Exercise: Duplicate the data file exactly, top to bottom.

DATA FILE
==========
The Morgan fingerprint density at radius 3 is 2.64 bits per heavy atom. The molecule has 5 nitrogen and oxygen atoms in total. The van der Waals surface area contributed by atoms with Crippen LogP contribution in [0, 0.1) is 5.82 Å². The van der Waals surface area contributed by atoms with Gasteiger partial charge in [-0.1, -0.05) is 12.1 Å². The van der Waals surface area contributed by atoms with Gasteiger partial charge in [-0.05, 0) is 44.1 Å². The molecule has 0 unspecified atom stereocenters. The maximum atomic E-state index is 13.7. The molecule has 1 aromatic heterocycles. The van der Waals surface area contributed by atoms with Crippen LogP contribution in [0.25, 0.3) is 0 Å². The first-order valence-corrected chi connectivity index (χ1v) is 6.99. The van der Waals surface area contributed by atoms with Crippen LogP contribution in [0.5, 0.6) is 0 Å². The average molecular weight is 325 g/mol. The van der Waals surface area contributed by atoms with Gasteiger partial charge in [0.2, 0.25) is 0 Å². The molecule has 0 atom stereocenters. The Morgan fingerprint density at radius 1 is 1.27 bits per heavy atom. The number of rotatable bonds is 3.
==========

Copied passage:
The Morgan fingerprint density at radius 3 is 2.64 bits per heavy atom. The molecule has 5 nitrogen and oxygen atoms in total. The van der Waals surface area contributed by atoms with Crippen LogP contribution in [0, 0.1) is 5.82 Å². The van der Waals surface area contributed by atoms with Gasteiger partial charge in [-0.1, -0.05) is 12.1 Å². The van der Waals surface area contributed by atoms with Gasteiger partial charge in [-0.05, 0) is 44.1 Å². The molecule has 0 unspecified atom stereocenters. The maximum atomic E-state index is 13.7. The molecule has 1 aromatic heterocycles. The van der Waals surface area contributed by atoms with Crippen LogP contribution in [0.25, 0.3) is 0 Å². The first-order valence-corrected chi connectivity index (χ1v) is 6.99. The van der Waals surface area contributed by atoms with Crippen LogP contribution in [0.5, 0.6) is 0 Å². The average molecular weight is 325 g/mol. The van der Waals surface area contributed by atoms with Gasteiger partial charge in [0.2, 0.25) is 0 Å². The molecule has 0 atom stereocenters. The Morgan fingerprint density at radius 1 is 1.27 bits per heavy atom. The number of rotatable bonds is 3.